Relying parties can read the ADFS metadata. There was always a scheduled task available. It did read the ADFS metadata and then updated the web.config file of the application. I never used it because it had the side effect of a pool recycle (even if there was no change) and it did clobber the directory with old versions of web.config. If you have trouble coding a reader or writer then contact me off-line. It can be done for any app (also for SharePoint). It is a matter of costs, doing it manually (once per year) or writing code to do it automatically.

  • Thank you for this - you've really nicely summarised a number of concepts here that I am still wrestling with. – Michael12345 Jul 14 '15 at 22:03
  • To add just a little bit, in ADFS this metadata is found at adfs.yourdomain.com/federationMetadata/2007-06/… If the Relying Party is using this URL to configure their stuff, then it should sync certs automatically. There's no guarantee they don't cache them forever, but ideally... IF the relying party is asking you for any other URL or for certificate files, then they are not supporting automatic update. – Daniel Jun 29 '17 at 21:00

While replying parties consume your AD FS service, you cannot control how the replying party applications work. You need to work with them to reduce service down time.



this can happen automatically.

It's more than that, it DOES happen automatically! Your certificates are automatically renewed every X days, X being the value of the property "CertificateRolloverInterval" (or maybe "CertificateDuration", I have a doubt; run Get-ADFSProperties to retrieve them).

how do I know if a relying party trust is configured for automatic federation metadata updates?

You cannot know... This is not controlled by your ADFS server. It is the other party that decides whether they check your metadata regularly or not. Well, obviously if you change your certificates, and your SSO breaks, then you know that the other party is not verifying your ADFS...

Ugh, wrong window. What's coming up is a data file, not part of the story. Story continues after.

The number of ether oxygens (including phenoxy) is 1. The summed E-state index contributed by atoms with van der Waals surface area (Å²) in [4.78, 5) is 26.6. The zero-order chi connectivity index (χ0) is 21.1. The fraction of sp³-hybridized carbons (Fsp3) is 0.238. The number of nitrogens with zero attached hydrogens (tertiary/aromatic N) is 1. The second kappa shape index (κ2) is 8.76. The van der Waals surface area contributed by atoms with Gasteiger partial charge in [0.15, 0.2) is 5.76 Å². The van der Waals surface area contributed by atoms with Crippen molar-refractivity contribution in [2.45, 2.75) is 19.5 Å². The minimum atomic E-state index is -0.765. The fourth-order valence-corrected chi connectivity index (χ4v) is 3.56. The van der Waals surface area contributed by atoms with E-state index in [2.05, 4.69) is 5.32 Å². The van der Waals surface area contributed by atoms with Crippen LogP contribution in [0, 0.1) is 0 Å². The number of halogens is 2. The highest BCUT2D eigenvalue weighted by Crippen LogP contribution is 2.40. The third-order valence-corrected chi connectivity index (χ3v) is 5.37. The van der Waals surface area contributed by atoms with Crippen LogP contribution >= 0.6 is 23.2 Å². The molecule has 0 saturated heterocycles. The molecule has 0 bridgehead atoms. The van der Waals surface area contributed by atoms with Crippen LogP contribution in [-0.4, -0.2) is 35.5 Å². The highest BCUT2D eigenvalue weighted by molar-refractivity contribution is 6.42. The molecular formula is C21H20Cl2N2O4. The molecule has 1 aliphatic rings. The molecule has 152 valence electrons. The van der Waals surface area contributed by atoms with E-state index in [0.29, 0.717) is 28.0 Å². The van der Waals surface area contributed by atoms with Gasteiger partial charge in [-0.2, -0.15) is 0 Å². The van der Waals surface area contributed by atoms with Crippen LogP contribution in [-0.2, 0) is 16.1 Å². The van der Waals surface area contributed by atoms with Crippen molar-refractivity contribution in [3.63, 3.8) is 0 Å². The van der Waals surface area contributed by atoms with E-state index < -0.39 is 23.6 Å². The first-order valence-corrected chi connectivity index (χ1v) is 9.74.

Your print screen shows the opposite, i.e. it shows that YOU are checking the other party's metadata. If you send this print screen to your partner, they know that they can change their certificates "safely".

Finale note: from my experience, the only application that has this "auto-update" functionality built-in is ADFS itself. Even Sharepoint and Dynamics CRM do not have it. So I find it pretty useless.

So to conclude, my suggestion is to disable the "AutoCertificateRollover" property of ADFS, and manage your certificates yourself. The advantage is that you use the certificate you want, with an expiration date that you choose (for TEST environment, set the expiration date 50 years later, very useful). And write in your calendar a big reminder to update your trusts when your certificate is about to expire!

Your Answer

By clicking “Post Your Answer”, you agree to our terms of service, privacy policy and cookie policy

Not the answer you're looking for? Browse other questions tagged or ask your own question.